There are a few reasons why a blood clot or thrombus might form. The big three categories are vein injury from trauma, blood stasis and problems with the blood clotting mechanism. If the body is immobile, there is less muscle activity to squeeze blood back to the heart and stagnant blood tends to clot. Patients who are bedridden due to stroke or surgery (especially after pelvis, hip or leg operations) and those that have casts in place are at risk, as are people who sit in an airplane or car for hours. Decreased blood flow from the legs may also occur in obese people and can also be seen in pregnancy where the enlarged uterus compresses veins in the pelvis. Underlying medical problems can increase the risk of blood clot formation and range from genetic predisposition, to cancer, to smoking and the use of birth control pills.

DVTs are common but the big complication occurs when the thrombus breaks off and embolizes or travels through the heart and gets lodged in the lung arteries. More than 600,000 people are diagnosed with a PE every year in the US and the death rate is about 25%, but those numbers may significantly underestimate the problem. Based on death studies, there may be more than double that number and the diagnosis of pulmonary embolus often occurs autopsy. When a PE occurs, it affects the ability of the lung tissue to transfer oxygen from the air in to the blood stream and depending upon the amount of clot, the symptoms may be mild (sharp chest pain and mild shortness of breath) to collapse and sudden death.

The diagnosis is always in the back of the doctor’s mind to at least be considered when caring for people with shortness of breath. The diagnosis is entertained based upon history, physical examination, clinical suspicion and risk factors. It is confirmed in a variety of ways depending upon the clinical situation and the patient’s stability. Often, it may include, EKGs, blood tests, ultrasounds and CT scans.

For most people the treatment is anticoagulation, the use of medications to thin the blood. There are a variety of choices, depending upon the patient’s situation but most involve a combination of heparin injections to immediately thin the blood while also taking Coumadin by mouth. It takes a few days for Coumadin to reach effective blood levels, so dual therapy often occurs. Newer anti-coagulation drugs have been developed and in the past few months, Xarelto (rivaroxaban) has been approved as a single step oral treatment for PE. But in critical situations, emergency surgery may be required to remove or dissolve blood clots in the lung.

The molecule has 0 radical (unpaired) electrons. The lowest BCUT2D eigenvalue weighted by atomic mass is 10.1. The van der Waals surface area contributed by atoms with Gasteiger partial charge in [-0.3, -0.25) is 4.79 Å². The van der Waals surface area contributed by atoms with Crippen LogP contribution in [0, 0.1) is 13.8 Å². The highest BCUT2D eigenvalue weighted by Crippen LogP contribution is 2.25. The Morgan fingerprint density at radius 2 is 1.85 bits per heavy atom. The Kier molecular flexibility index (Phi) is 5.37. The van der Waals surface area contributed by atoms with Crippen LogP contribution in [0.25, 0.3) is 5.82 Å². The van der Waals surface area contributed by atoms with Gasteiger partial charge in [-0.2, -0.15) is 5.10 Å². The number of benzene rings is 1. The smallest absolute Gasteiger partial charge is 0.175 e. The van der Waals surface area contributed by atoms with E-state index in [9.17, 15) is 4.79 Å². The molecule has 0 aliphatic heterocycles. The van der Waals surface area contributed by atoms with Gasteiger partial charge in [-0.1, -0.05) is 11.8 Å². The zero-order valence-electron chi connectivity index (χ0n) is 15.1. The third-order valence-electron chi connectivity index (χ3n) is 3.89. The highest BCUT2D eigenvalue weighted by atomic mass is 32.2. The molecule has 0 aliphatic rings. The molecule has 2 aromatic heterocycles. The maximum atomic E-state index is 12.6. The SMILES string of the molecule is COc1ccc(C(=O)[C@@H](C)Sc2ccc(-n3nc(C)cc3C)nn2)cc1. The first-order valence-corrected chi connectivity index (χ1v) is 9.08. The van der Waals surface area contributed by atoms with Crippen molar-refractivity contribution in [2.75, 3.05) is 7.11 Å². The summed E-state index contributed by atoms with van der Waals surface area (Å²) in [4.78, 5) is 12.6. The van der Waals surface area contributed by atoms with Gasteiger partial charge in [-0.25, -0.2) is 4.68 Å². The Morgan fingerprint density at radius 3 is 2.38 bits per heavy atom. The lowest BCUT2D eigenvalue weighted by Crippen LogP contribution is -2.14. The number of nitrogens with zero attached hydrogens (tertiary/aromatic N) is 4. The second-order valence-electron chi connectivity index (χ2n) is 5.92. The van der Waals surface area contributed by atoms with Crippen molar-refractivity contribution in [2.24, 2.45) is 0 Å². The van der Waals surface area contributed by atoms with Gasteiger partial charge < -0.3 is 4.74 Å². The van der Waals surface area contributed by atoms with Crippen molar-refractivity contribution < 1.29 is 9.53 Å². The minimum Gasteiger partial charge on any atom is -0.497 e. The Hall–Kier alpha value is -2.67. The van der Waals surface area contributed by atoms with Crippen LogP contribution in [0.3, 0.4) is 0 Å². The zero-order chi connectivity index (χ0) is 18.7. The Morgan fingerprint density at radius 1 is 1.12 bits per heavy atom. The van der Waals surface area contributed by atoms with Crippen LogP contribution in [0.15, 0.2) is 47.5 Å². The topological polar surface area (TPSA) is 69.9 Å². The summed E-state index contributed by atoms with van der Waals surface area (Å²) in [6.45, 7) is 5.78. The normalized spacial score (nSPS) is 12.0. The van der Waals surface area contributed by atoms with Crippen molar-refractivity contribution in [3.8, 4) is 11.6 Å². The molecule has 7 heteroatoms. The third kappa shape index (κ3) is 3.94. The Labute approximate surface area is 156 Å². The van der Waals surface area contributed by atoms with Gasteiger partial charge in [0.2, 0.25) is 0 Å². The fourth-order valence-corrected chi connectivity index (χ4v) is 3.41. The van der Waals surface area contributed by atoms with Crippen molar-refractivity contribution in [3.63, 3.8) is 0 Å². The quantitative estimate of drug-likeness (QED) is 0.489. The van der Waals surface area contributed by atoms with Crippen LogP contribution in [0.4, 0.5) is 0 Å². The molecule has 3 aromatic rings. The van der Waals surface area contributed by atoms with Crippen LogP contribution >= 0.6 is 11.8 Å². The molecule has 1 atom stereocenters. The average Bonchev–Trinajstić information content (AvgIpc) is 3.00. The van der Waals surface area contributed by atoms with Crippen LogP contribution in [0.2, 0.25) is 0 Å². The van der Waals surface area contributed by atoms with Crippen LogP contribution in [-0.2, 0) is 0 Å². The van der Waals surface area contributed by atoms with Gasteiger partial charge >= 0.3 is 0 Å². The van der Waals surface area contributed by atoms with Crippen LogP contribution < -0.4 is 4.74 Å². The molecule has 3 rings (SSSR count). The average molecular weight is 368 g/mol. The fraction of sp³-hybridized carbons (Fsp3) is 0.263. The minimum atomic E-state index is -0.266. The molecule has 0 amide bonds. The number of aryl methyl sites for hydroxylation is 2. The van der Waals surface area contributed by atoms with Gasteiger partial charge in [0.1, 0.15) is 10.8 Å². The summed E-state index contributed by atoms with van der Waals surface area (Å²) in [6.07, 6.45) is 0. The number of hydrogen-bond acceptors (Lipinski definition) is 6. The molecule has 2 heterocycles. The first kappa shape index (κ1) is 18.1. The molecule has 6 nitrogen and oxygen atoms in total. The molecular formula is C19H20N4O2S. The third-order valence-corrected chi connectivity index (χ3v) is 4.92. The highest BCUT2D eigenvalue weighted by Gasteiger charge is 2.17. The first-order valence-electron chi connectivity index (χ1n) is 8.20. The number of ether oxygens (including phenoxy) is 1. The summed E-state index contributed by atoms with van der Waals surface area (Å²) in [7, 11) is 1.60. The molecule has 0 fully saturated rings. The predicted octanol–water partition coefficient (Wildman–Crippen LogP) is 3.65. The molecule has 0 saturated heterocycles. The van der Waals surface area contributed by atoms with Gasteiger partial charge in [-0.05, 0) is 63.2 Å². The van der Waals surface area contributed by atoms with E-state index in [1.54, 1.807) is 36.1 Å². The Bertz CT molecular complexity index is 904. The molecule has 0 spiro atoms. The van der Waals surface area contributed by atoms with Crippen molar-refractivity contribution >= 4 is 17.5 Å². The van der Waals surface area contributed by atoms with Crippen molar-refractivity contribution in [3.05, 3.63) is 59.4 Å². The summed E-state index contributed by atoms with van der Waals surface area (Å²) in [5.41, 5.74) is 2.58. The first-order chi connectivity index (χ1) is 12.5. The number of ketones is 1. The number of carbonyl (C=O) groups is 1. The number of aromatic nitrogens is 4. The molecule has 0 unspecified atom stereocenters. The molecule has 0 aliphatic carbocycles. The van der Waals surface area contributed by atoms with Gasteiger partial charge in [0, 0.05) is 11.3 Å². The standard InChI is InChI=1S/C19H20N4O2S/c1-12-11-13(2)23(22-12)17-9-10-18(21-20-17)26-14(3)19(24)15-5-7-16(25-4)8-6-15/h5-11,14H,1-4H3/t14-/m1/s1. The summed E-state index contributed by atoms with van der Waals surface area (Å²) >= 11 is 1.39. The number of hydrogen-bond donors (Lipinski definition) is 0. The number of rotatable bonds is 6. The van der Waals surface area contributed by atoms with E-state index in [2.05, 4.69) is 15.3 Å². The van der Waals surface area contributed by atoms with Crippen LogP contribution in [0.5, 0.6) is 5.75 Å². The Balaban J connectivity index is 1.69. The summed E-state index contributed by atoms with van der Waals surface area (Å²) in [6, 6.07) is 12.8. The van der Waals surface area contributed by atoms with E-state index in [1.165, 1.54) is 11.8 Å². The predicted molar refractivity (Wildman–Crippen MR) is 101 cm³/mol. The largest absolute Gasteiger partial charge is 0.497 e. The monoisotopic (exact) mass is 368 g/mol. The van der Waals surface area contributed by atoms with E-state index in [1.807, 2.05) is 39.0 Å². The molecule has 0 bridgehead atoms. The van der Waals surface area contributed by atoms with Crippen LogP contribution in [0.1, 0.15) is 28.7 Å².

With that background, the question remains. How long should treatment last? For the first DVT or PE, anticoagulation is recommended for 3 months, as long as there is no underlying reason to consider longer therapy. Imagine a cancer patient or one who has an abnormal blood clotting disorder. For recurrent clot, the recommendations are less clear and consideration may be given to life-long treatment. The duration of therapy recommendations are more than a little vague for those patients.

This is the second time around for Mr. Timonen with clots. In 2008, he developed a DVT after being hit by a puck in the foot. Now the questions that face him and his doctors include whether that first DVT was due to trauma and does not count in deciding how long the anticoagulation should last. And they need to decide what caused this episode of DVT and PE and whether there should be a search for any underlying risk factor. And that leads to the question posed by the Philadelphia general manager as to whether Mr. Timonen will play in the coming NHL season that begins in about a month. And the answer is…not anytime soon.